– Disallowable expenses- expenses that are wholly or exclusively incurred in the production of income are deductible which include bank charges, commission, office upkeep, wages, etc.,
– Direct expenses relating to the investment income (to be allowed against the respective investment income taxed as non-trade income)
– Net investment income such as interest, dividend and rental (after deducting the direct expenses relating to the investment income)
– Temporary differences adjusted for corporate income tax purposes
– Profits are adjusted for temporary income and expense items such as:
- foreign source income not remitted into Singapore
- provision for doubtful debts
- provision for warranties
- provision for stock obsolescence
- provision for unutilised leave
- accounting depreciation vs tax depreciation
– Domestic or private expenses
– Capital expenditure-capital expenditures are not allowed as a deduction. In general, expenditure which relates to the acquisition of a source of income or a capital asset is considered as being capital in nature.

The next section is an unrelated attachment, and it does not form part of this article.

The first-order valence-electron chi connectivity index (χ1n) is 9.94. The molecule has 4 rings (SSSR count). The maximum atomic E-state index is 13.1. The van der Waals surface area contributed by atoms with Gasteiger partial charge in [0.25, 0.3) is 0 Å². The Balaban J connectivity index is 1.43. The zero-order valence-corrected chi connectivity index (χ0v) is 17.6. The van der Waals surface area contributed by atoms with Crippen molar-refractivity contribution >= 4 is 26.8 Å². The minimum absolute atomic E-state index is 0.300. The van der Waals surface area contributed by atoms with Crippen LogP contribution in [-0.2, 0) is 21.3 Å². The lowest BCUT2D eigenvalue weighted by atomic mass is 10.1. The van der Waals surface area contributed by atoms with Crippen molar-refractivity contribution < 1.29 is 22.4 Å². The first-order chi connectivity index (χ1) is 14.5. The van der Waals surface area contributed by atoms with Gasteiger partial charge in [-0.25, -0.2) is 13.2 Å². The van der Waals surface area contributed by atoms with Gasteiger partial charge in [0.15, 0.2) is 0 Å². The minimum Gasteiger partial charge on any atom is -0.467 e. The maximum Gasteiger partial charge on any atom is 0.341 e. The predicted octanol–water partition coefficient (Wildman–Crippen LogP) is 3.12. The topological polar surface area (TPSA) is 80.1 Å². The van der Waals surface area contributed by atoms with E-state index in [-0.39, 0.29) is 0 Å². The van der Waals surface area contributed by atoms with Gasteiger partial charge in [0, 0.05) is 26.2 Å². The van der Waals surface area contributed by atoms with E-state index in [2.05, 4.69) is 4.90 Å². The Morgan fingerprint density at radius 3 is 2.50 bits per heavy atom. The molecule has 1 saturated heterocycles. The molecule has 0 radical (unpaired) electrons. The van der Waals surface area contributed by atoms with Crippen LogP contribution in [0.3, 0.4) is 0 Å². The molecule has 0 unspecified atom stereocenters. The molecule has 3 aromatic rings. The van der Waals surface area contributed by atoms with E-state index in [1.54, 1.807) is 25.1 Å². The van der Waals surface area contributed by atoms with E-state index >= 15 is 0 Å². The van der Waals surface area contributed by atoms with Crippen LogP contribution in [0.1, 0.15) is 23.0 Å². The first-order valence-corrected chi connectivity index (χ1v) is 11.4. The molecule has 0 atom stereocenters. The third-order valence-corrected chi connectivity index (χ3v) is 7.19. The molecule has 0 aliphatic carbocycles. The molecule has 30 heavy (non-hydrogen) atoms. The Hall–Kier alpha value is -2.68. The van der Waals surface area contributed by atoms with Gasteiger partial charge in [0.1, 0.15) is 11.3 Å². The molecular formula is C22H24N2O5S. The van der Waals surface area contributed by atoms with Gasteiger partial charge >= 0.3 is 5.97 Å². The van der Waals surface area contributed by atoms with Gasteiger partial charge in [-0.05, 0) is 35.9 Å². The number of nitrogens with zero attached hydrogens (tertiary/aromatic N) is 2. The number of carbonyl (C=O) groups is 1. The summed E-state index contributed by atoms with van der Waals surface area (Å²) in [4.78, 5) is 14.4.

– Income taxes paid in Singapore or overseas
– Payments to employee or pension funds other than to:-
- the Singapore Central Provident Fund; or
- other Singapore pension or provident funds approved by the Minister for Finance; or
- certain obligatory contributions to foreign pension or provident funds.
– General provisions-general provisions are not deductible. For example, no deduction will be allowed for a provision for foreseeable losses.
– Bad trade debts-a general provision for bad debts or debts that are no longer collectible is not allowed as a deduction.
– Expenses incurred on most categories of motor cars
– Accrued employee benefits-amounts recognised in respect of long service leave, annual leave, sick leave and other leave are not deductible until the expenditure is incurred
– Fines and penalties-statutory fines and penalties are generally non-deductible.
– Pre-commencement expenses-expenses incurred prior to the commencement of business are generally not allowed as a deduction
– Renovation or refurbishment works-any capital expenditure incurred on renovation or refurbishment works (R&R costs) carried out on the business permises of a taxpayer is not allowable as a tax deduction.
– Goods and services tax (GST) payable by a person who is required, but has failed, to be registered under the GST Act, or payable by a registered person who is entitled to credit it as input tax in his GST return